Shion has an odd history.  She comes from a family of shogi players, and when she was 5 years old, her parents were murdered.   Shion was found with no memories of what happened, unable to speak and holding a bloody shogi piece, the king.  (thus the title, Shion’s king).  Shion is adopted and raised by a neighbor family, the head of which is also a professional shogi player.  So Shion grows up communicating by writing on a tablet and learning to play shogi despite her history.  Her parent’s murder was never solved and both Shion and the police involved in the case are still trying to solve it.  Shion is pretty sure it was a shogi player who did it, which is part of the reason she plays.
The characters in the story include other shogi players and masters, Shion’s adopted family, and the police involved in the case.   The shogi players who are Shion’s rivals and sometimes friends are Saori and Ayumi.  Ayumi has a secret, in that he is actually a male shogi player, but he pretends to be a girl and plays in the female league to earn money to help care for his sickly mother.  The top shogi master is a player named Hani Makoto, referred to by most people as Meijin.  A number of plot elements revolve around Meijin, including a rivalry with his younger brother Satoru, who plays shogi, but not professionally.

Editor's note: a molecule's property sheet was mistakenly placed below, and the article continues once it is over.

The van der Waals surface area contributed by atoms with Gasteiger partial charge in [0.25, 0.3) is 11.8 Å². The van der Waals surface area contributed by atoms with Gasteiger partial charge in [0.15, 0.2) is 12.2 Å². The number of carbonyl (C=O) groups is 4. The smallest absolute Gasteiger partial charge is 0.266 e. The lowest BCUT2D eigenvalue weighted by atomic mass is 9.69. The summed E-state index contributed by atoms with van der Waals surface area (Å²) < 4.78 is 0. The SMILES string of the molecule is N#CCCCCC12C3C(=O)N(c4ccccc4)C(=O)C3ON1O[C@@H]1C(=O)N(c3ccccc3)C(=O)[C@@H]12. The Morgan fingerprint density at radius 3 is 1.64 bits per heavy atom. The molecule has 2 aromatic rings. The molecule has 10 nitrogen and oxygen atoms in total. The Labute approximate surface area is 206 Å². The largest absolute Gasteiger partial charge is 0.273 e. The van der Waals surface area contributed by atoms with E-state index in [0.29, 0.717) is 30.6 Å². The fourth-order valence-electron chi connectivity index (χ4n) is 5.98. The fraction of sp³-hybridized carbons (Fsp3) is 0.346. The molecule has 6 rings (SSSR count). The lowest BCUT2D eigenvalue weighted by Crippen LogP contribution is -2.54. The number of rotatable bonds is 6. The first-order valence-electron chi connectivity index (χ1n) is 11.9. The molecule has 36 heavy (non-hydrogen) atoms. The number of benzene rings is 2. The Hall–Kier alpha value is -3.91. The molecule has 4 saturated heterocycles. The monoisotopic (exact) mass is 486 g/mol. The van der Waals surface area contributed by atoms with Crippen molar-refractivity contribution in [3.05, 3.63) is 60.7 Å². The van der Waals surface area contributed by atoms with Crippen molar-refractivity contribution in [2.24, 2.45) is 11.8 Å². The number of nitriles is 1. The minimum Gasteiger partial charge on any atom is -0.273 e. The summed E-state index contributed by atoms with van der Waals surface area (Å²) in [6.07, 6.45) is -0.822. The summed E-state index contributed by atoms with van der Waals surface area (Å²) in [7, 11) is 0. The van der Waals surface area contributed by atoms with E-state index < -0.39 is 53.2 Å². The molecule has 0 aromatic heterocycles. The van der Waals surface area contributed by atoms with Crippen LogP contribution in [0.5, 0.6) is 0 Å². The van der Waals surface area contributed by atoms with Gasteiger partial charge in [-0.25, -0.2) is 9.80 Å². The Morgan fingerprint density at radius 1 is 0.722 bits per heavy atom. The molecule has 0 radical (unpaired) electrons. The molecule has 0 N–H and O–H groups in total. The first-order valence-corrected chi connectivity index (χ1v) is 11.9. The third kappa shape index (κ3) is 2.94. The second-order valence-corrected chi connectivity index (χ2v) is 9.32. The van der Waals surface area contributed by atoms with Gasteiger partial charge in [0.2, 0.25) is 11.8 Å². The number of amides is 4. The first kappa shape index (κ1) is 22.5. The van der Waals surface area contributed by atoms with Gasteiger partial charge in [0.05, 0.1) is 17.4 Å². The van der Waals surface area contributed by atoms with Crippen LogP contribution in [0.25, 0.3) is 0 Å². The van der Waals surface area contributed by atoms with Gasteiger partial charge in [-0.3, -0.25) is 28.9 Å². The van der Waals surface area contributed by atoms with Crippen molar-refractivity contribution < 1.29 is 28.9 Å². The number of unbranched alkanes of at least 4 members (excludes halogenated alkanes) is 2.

The plot line of this series surrounds the game of shogi.  Shion qualifies as a professional shogi player at the series start, and because she’s very good, she begins to be stalked and threatened.  The plot follows her progression as Shion and her friends strive to advance in their standings and play in tournaments.  It also follows Shion’s attempts to find her parents killers and as she gets closer, her slowly remembering what happened that night. 

A large part of the series involves an unrestricted shogi tournament being held, which allows males to play females and non-professionals to play professionals.  The plot advances through the games of this tournament.  Along the way the police are working to solve the murders too and building a case against the murderer with the help and interaction of the various shogi players.